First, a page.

As the funeral for Walter Scott ended Saturday afternoon, Rev. George Hamilton, a minister at W.O.R.D. Ministries, told the overflow crowd that Scott's shooting "was an act motivated by overt racism."
Hamilton called Michael Slager, the former officer who shot Scott, a disgrace to the North Charleston Police Department. The congregation Hamilton spoke to included two black members of South Carolina' congressional delegation, Republican U.S. Sen. Tim Scott and U.S. Rep. Jim Clyburn, a Democrat.
"We will not indict the entire law enforcement community for the act of one racist," Hamilton said.
The reverend added that Scott — like many people — wasn't perfect.
Senator Scott, who grew up in North Charleston, said leaving the funeral that the tragedy is an opportunity for local law enforcement agencies to re-evaluate their operations. On the national level, he said, it's an opportunity to promote the use of body cameras by police agencies nationwide.
Representative Clyburn, the first black elected to Congress in South Carolina since the Reconstruction era following the Civil War, says that there needs to be minimum standards for law enforcement officers and perhaps national standards.
He says that evaluating an officer has to be more than whether that officer can shoot a gun or can use a stun gun.
By early Saturday evening, a group of marchers stood in the lobby of North Charleston City Hall discussing ways to move the community forward after Walter Scott's shooting.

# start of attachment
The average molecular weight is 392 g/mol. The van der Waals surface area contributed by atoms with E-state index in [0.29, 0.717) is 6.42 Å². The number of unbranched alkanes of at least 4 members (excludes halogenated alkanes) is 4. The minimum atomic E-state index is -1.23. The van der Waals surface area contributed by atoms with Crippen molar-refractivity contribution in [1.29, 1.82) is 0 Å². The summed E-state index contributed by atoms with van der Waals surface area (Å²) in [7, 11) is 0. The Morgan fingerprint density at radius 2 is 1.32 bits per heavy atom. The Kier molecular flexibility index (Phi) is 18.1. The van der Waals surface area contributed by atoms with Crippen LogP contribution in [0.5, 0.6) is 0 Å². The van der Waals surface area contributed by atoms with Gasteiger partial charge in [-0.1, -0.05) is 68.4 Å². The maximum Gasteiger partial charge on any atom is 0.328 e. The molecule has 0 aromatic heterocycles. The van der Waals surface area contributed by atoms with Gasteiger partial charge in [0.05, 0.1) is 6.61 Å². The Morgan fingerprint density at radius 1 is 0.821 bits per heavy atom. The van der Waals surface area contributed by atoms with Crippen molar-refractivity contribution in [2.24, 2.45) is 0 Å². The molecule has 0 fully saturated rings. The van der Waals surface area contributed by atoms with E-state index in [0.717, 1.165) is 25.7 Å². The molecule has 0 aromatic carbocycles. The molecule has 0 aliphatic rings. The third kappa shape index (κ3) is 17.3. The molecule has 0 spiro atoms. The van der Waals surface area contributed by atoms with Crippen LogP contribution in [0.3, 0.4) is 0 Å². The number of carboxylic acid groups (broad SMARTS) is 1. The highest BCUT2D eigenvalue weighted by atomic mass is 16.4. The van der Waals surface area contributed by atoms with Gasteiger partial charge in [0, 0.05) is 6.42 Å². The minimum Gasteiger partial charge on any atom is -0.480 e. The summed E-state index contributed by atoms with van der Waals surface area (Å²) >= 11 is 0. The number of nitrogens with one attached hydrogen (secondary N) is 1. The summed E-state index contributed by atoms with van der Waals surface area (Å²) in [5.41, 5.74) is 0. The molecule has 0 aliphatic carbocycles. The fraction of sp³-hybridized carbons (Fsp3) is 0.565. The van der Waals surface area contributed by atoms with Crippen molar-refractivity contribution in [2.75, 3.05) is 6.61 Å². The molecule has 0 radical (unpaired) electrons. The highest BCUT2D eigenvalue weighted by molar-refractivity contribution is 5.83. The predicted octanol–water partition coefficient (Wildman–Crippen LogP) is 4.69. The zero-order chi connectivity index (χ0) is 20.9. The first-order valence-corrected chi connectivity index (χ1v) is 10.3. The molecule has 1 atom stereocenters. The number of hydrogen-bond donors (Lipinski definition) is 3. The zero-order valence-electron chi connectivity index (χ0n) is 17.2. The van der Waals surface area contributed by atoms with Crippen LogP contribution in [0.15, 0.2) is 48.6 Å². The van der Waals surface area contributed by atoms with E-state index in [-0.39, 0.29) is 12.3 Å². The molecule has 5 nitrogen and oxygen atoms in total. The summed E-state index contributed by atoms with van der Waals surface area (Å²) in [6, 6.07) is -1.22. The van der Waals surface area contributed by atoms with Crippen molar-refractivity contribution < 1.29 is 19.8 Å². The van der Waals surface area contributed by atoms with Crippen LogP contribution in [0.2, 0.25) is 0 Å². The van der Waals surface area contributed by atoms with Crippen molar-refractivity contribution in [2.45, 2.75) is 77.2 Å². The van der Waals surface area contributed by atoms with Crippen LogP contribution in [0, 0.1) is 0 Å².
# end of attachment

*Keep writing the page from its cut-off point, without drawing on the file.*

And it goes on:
Participants talked about how their lives have been touched by gun violence and law enforcement. Marchers chanted and sang as they began their walk.
Some wore shirts that said "No Target Practice," and "Stop Killing Us." One of the group's leaders wore a shirt with an empty Skittles bag fastened to it and an empty can of Arizona Iced Tea on a rope — a nod to Trayvon Martin, 17, who was fatally shot by George Zimmerman, a neighborhood watch volunteer who was acquitted in his death.
The funeral for Walter Scott got underway with many who waited outside being unable to get into the sanctuary for the service. Organizers put chairs in the church's vestibule to accommodate the overflow crowd.
The funeral program said Scott expressed his Christian faith by singing in his church choir. The program said he loved his family and friends and embraced others as relatives. The program also said Scott was a true Dallas Cowboys fan. His open casket during a wake in downtown Charleston on Friday showed a Cowboys sign and miniature player figurine near his body.
A tribute from Scott's family says: "We cannot judge what happens though tears and questions start. We only see what's visible God sees into the heart."
The family of Walter Scott arrived at the church where his funeral was being held and were escorted by a group of eight police officers on motorcycles with flashing lights.
Scott's family arrived at the church in a fleet of three black limousines followed by several other vehicles.
Dozens of mourners who were lined up outside the church held up their cellphones trying to capture the scene as Scott's casket was unloaded from the hearse and wheeled into the church.
A crowd gathered at W.O.R.D. Ministries Christian Center in Summerville, South Carolina for Walter Scott's funeral. Scott was fatally shot April 4 after fleeing a traffic stop in North Charleston, about 20 miles away.
The officer who shot 50-year-old Scott, Michael Slager, initially said he fired at Scott after a tussle over his department-issued Taser. However, video recorded by a witness showed the officer shooting Scott eight times as he ran away.
The incident sparked outrage as another instance of a white law enforcement officer fatally shooting an unarmed black man under questionable circumstances.
A hearse being escorted by two police officers on motorcycles drove up as the growing crowd looked on. Mourners waited through a period of light rain while flowers were unloaded and brought inside the sanctuary.